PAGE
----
Aerial drones have been seen by many as a hi-tech toy or a curiosity, but the business applications for this new technology are expanding rapidly.
A recent regulatory change by the Federal Aviation Administration has made it much easier for businesses to operate aerial drones for commercial uses. Prior to the ruling, companies needed a waiver (a 333 exemption) from the federal government to use drones commercially. The need for this exemption has been dramatically reduced by the new regulation (FAA Part 107).
Under Part 107, a business technically only needs an operator who is at least 16 years old and has a remote operator certificate from the FAA. The drone used must also be registered with the FAA.
With the easing of regulatory requirements, the drones market is booming: estimates are that by 2026, 10 percent of the global civilian aviation fleet will be unmanned. Annual global spending on unmanned aerial drones is expected to double to $11.5 billion by 2023. It is estimated that in 2015, 1 million unmanned aerial systems (UAS) were already in commercial operation.
But with more and more businesses finding uses for aerial drones, questions are multiplying about the insurance liability that comes with the devices. Aviation insurers are developing policies, but with such a rapidly growing technology, drone owners and operators can expect a long period of ongoing adjustment.
New technology, new liabilities
The insurance issues from drone usage are like the technology itself: new, complex, and rapidly growing. A company might start exploring this new technology by hiring a drone and operator for a specific task. But an initial question to consider is whether to pay relatively big bucks for a professional service, or let Ted in accounting hire his daughter to do the relatively simple task?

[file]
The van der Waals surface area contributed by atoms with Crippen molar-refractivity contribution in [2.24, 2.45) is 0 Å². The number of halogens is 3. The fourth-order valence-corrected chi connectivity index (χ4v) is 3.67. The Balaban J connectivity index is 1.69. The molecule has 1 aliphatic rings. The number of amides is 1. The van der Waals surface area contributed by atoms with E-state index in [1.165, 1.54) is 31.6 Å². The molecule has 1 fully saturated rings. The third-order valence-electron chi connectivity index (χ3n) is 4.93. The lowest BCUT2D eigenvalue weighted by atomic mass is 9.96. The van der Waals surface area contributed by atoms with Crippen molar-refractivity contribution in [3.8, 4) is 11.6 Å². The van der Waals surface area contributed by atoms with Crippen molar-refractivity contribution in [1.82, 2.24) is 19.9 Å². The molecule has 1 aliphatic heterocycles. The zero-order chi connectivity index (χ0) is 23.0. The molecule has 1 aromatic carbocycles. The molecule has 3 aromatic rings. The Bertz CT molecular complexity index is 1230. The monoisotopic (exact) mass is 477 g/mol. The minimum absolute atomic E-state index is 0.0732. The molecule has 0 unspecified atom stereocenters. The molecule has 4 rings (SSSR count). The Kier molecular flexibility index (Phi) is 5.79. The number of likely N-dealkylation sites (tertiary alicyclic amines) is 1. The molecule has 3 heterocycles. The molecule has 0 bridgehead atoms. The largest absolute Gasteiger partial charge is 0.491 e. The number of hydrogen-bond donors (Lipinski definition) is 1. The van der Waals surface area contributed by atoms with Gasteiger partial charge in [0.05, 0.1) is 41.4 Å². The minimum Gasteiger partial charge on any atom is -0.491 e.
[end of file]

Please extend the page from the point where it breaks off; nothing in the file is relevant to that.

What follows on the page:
If your answer is the first scenario, congratulations. You have avoided a potentially serious liability issue. As tempting as it may be to see this technology on the same level as a hobby or a trendy new gadget, a company cannot take a chance with a device that can fall out of the sky and hit unsuspecting bystanders.
Using a drone that was purchased for hobby use leaves a business vulnerable on many fronts. Most private homeowners policies do not cover aviation, so an amateur operator may have no insurance coverage. Using an inexperienced operator can add substantial risk to your company, such as interfering with other air traffic, endangering pedestrians, and invading someone’s privacy. Hiring a professional drone operator, with the proper certificates and insurance, is a smart investment.
Experts note that with such a rapidly changing technology that is still just beginning to get serious regulatory scrutiny, there can be sudden changes to insurance coverage as well. Insurers are still figuring out the new field, and will be for some time. Carriers are currently working with UAS associations and educational institutions to develop training and insurance standards.
So far, there has been no major accident caused by a drone. If that misfortune should happen, regulators and lawmakers may feel pressure to tighten restrictions on this technology. Insurers and operators would no doubt be affected by such changes.
Brokers who work with insurers and businesses to cover drone usage agree that the landscape is changing all the time. Businesses that want to take advantage of this growing technology will be best-served by working with a company experienced in this new field.